, , , , , , , ,

America loves cowboys. Maybe not enough for certain television executives to damned well do the decent thing and commission a second series of Firefly but enough that there are references to the genre everywhere you look. Especially on television. OK, you don’t see the likes of Clint Eastwood or John Wayne or even Emilio Estevez riding around on horseback and firing six shooters left, right and centre as much as you used to. We don’t even get to see Nathan Fillion in anything other than a smart suit, unless it is halloween, and this is something which makes women the world over lament. However, America still seems to have an inherent tendency to revert to the ideals and concepts of the old West in a crisis.

Case in point, look at the two recent American TV shows that have come over to the UK – Revolution and Defiance. Both are post apocalyptic science fiction and both are so heavily flavoured with cowboy you can almost smell that campfire bean eating scene from Blazing Saddles.

Let’s take Revolution first. Ignoring the blatant Hunger Games reference of a cute young girl with a bow, the whole look and feel of the Militia reeks of the American Civil War. The uniforms (especially the caps), the attitude, the liking for large canvas tents that are usually only seen in re-enactment events in this day and age… Ok, American Civil war is not really ‘Wild West’ but there are also Saloons, fist fights, gun fights and all sorts of Wild West cliches inherent in the world building. And horses. It is, I suppose, natural that in a society where cars and planes no longer work (and ships are apparently all but rusted or rotted to scrap), people will revert to the next most reliable means of transport – the Horse – but that does add significantly to the whole western feel.

Defiance also has a wild west thing going on. The blatant imagry of the Castithan in this show is clearly Victorian in style, for example, but that is only one of the many references. Small towns with a troublesome population and the need for a strong sherrif is a common wild west cliche and in many westerns the hero comes from outside the town to take on that difficult job. In Defiance, a tough outsider comes to a town with a troublesome population, mostly comprised of squabbling aliens, and ends up with the job of lawman.

I do not imagine for a moment that I am pointing out anything here that you have not already noticed for yourself. Neither show really goes to great lengths to hide what they are doing. However, these observations led me to wonder what it is about the American psyche that means it reverts to the Old West as soon as any disaster happens that collapses society. What is it about the tropes inherent in the genre that makes writers of other genres fall back on them so often? Is it some nostalgic harking back to the good old days? Something to do with the lone gunman defeating evil? Maybe it is the idea of spunky, independent women eking out an existence in the bleak wilderness with nothing but a Gingham dress and a shotgun to defend them from all the rapacious lone gunmen who seem to be wandering everywhere? Personally, my theory revolves around the old West being seen as an idealistic time for many born in the US. It was a time and place when the population was smaller outside of the big East Coast cities, people gathered in small communities and there was endless space for expansion. America was truly a land of opportunity because land and gold and whatever else you wanted was simply there for the taking. This translates well into a post apocalyptic setting as most of those features are also present then – low populations, resources such as land less tied up by governments and laws and a need for people to work together to survive.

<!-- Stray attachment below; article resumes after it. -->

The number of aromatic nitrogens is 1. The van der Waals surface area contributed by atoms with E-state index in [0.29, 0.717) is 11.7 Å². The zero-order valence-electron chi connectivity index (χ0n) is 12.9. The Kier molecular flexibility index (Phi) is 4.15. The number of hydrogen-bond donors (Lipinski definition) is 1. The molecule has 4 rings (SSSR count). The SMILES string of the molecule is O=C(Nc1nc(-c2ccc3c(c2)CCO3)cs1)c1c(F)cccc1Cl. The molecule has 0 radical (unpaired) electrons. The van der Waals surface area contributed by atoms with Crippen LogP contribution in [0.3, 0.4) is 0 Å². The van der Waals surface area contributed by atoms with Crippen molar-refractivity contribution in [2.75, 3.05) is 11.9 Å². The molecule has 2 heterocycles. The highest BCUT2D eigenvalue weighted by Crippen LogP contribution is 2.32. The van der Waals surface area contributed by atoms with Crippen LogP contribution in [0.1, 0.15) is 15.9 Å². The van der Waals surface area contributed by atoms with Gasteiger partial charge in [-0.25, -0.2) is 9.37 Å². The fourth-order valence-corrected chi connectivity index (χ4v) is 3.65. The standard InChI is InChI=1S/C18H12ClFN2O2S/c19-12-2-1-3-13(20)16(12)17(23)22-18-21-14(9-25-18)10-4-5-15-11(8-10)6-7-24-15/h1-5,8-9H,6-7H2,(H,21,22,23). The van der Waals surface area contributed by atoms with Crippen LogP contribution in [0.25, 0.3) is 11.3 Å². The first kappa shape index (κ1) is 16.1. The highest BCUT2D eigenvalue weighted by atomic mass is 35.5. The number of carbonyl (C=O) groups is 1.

Whatever it is, it seems irresistable for writers to fall back on these ideas. The question I feel needs to be asked, however, is whether or not this can be considered lazy writing or inspired reimagining of common themes? This is not a new thing, either. You could argue Firefly as being another interpretation of the Post Apocalypse Wild West (Earth that was being somewhat uninhabitable when they left) and David Gemmel’s Jon Shannow novels are also along this sort of theme. So what is it about this period of American history that so appeals? Feel free to comment below…

And before anyone says anything… No, we Brits are not immune to similar things in our writing. Ignoring for the moment the obsession Doctor Who seems to have with Cowboys at the moment, British Apocalypses tend to come in Crusty flavour – raggedy, dreadlocked punks in lumberjack shirts throwing petrol bombs. However, that may be a topic for another occasion…